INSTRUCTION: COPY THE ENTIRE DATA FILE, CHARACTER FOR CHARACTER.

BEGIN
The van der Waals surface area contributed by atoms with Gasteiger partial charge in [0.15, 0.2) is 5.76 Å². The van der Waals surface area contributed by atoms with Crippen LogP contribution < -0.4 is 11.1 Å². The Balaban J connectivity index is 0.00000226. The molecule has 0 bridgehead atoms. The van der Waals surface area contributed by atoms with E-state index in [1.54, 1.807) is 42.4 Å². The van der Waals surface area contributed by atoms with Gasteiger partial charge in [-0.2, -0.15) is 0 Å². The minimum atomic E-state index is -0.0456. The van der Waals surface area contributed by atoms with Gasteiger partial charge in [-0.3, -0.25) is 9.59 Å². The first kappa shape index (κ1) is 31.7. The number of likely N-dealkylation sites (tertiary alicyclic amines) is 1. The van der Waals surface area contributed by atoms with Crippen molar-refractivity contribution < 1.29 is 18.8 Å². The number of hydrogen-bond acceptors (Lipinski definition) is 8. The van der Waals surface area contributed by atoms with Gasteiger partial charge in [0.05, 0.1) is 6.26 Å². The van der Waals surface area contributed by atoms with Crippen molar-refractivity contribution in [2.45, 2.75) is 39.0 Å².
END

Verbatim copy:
The van der Waals surface area contributed by atoms with Gasteiger partial charge in [0.15, 0.2) is 5.76 Å². The van der Waals surface area contributed by atoms with Crippen LogP contribution < -0.4 is 11.1 Å². The Balaban J connectivity index is 0.00000226. The molecule has 0 bridgehead atoms. The van der Waals surface area contributed by atoms with E-state index in [1.54, 1.807) is 42.4 Å². The van der Waals surface area contributed by atoms with Gasteiger partial charge in [-0.2, -0.15) is 0 Å². The minimum atomic E-state index is -0.0456. The van der Waals surface area contributed by atoms with Gasteiger partial charge in [-0.3, -0.25) is 9.59 Å². The first kappa shape index (κ1) is 31.7. The number of likely N-dealkylation sites (tertiary alicyclic amines) is 1. The van der Waals surface area contributed by atoms with Crippen molar-refractivity contribution < 1.29 is 18.8 Å². The number of hydrogen-bond acceptors (Lipinski definition) is 8. The van der Waals surface area contributed by atoms with Gasteiger partial charge in [0.05, 0.1) is 6.26 Å². The van der Waals surface area contributed by atoms with Crippen molar-refractivity contribution in [2.45, 2.75) is 39.0 Å².